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Steven Spielberg, Tom Hanks and Meryl Streep discuss The Post, Oprah for President and #TimesUp

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The Post has come to screens at a time when the messages of the film are more poignant than ever. Stressing the importance of the free press and the immorality of government lies, interspersed with equality issues for women, The Post is a historical story with a strong modern-day message.

Speaking about The Post coming to fruition, director Steven Spielberg noted that the film came about “instantaneously”, and that “in my entire years of professionally directing, I’ve never had a film come together this quickly”.

Most people have wondered whether the current US administration is what has made this story so worth telling at this time. Yet Spielberg insists that while the film has a relevance to issues of today, “the issues are much bigger than one administration”, and if the election had gone a different way “I would have still found a real urgency to tell the story”.

Moreover, Spielberg was clearly drawn to this story for other reasons, and did not want these to be forgotten. “The first thing that attracted me to The Post was Catherine Graham”, he says. Catherine Graham, publisher of The Washington Post and played by Meryl Streep in the film had “a real potential power”, explains Spielberg, but she “hadn’t quite found her centre of gravity” nor discovered how to “use her own voice”.  Spielberg insists that before all the obvious comparisons between 2017 and 1971, “it was the Catherine Graham story”.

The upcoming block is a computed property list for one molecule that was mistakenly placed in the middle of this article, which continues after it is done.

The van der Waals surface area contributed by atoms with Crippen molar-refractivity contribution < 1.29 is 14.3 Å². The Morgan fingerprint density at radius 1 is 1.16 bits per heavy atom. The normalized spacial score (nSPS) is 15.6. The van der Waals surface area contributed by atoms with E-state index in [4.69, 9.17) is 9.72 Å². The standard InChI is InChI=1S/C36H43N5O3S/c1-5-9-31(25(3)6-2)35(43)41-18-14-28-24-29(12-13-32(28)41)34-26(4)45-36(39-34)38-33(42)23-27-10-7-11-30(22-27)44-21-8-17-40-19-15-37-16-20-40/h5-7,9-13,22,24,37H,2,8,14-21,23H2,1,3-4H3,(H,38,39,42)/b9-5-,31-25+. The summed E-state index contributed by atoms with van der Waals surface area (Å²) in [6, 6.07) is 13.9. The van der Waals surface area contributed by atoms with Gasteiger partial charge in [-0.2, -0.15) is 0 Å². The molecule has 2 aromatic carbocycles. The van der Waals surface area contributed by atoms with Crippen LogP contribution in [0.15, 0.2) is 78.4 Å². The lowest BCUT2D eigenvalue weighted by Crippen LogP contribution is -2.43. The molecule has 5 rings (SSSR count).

Meryl Streep also insists that Catherine Graham is the core of this story, noting Graham’s unique position in that context. She explains “what was interesting about this screenplay, was that it felt, for a woman, to hold the line for press freedom, at a time when women were excluded from any kind of leadership role in the press”. This was a clear turning point as she explains “to risk everything, to have that fall to a woman who was really alone in the decision…that was a transitional moment for women”.

More broadly, Streep explains the position of women in the film industry, and while “we have different tastes, we have different interests” it is still apparent that “the predominance of offering from Hollywood had been usually, and around the world are stories driven by men”. Not denying that this is a good thing and that many of the films are fantastic, Streep still insist that while films should be made by women, they should also be “green lit” by women, and that equal representation in agencies, studios and corporate boards that own studios is something to strive for.

Tom Hanks also insist that television “kicks movies’ ass” when it comes to diversity in the workplace (mentioning The Handmaid’s Tale) believing it is “probably better than it has ever been”. He underlined that women are much better represented in “that medium than they are in motion pictures”.

Hanks also adds that “I’ve worked with women more often…Penny Marshall, I’ve made multiple movies with her, there was never any question of who was the boss on that film”. He continues “but I’m of a certain generation who, quite frankly, didn’t give too much of a shit of the gender…of who was the person in charge. The person in charge was the person in charge”.